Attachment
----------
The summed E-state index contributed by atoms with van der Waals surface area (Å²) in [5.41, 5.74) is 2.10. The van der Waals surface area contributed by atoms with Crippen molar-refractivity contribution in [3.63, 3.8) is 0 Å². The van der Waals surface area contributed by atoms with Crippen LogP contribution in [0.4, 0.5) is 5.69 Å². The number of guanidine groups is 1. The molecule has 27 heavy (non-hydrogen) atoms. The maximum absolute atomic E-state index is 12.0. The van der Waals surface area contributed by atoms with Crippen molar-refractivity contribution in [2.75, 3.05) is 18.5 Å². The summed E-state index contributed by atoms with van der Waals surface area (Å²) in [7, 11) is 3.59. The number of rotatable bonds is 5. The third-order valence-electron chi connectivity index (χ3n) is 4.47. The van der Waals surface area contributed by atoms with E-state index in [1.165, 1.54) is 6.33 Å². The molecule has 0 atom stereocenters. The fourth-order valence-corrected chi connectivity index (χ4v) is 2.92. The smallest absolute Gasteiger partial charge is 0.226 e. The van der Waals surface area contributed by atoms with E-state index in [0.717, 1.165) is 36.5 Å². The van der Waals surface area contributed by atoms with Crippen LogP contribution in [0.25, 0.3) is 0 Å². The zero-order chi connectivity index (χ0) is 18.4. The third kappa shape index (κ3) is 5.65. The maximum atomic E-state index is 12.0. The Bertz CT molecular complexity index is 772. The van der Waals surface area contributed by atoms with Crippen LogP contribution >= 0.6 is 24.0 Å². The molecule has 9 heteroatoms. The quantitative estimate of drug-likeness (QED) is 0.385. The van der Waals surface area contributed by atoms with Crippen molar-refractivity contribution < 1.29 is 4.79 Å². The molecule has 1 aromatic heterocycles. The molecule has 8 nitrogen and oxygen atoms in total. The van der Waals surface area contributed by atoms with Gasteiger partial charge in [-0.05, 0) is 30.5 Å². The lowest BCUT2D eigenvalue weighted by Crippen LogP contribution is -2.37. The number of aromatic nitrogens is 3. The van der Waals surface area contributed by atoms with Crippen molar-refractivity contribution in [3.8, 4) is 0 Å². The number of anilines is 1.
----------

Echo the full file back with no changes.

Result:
The summed E-state index contributed by atoms with van der Waals surface area (Å²) in [5.41, 5.74) is 2.10. The van der Waals surface area contributed by atoms with Crippen molar-refractivity contribution in [3.63, 3.8) is 0 Å². The van der Waals surface area contributed by atoms with Crippen LogP contribution in [0.4, 0.5) is 5.69 Å². The number of guanidine groups is 1. The molecule has 27 heavy (non-hydrogen) atoms. The maximum absolute atomic E-state index is 12.0. The van der Waals surface area contributed by atoms with Crippen molar-refractivity contribution in [2.75, 3.05) is 18.5 Å². The summed E-state index contributed by atoms with van der Waals surface area (Å²) in [7, 11) is 3.59. The number of rotatable bonds is 5. The third-order valence-electron chi connectivity index (χ3n) is 4.47. The van der Waals surface area contributed by atoms with E-state index in [1.165, 1.54) is 6.33 Å². The molecule has 0 atom stereocenters. The fourth-order valence-corrected chi connectivity index (χ4v) is 2.92. The smallest absolute Gasteiger partial charge is 0.226 e. The van der Waals surface area contributed by atoms with E-state index in [0.717, 1.165) is 36.5 Å². The van der Waals surface area contributed by atoms with Crippen LogP contribution in [0.25, 0.3) is 0 Å². The zero-order chi connectivity index (χ0) is 18.4. The third kappa shape index (κ3) is 5.65. The maximum atomic E-state index is 12.0. The Bertz CT molecular complexity index is 772. The van der Waals surface area contributed by atoms with Crippen LogP contribution >= 0.6 is 24.0 Å². The molecule has 9 heteroatoms. The quantitative estimate of drug-likeness (QED) is 0.385. The van der Waals surface area contributed by atoms with Crippen molar-refractivity contribution < 1.29 is 4.79 Å². The molecule has 1 aromatic heterocycles. The molecule has 8 nitrogen and oxygen atoms in total. The van der Waals surface area contributed by atoms with Gasteiger partial charge in [-0.05, 0) is 30.5 Å². The lowest BCUT2D eigenvalue weighted by Crippen LogP contribution is -2.37. The number of aromatic nitrogens is 3. The van der Waals surface area contributed by atoms with Crippen molar-refractivity contribution in [3.8, 4) is 0 Å². The number of anilines is 1.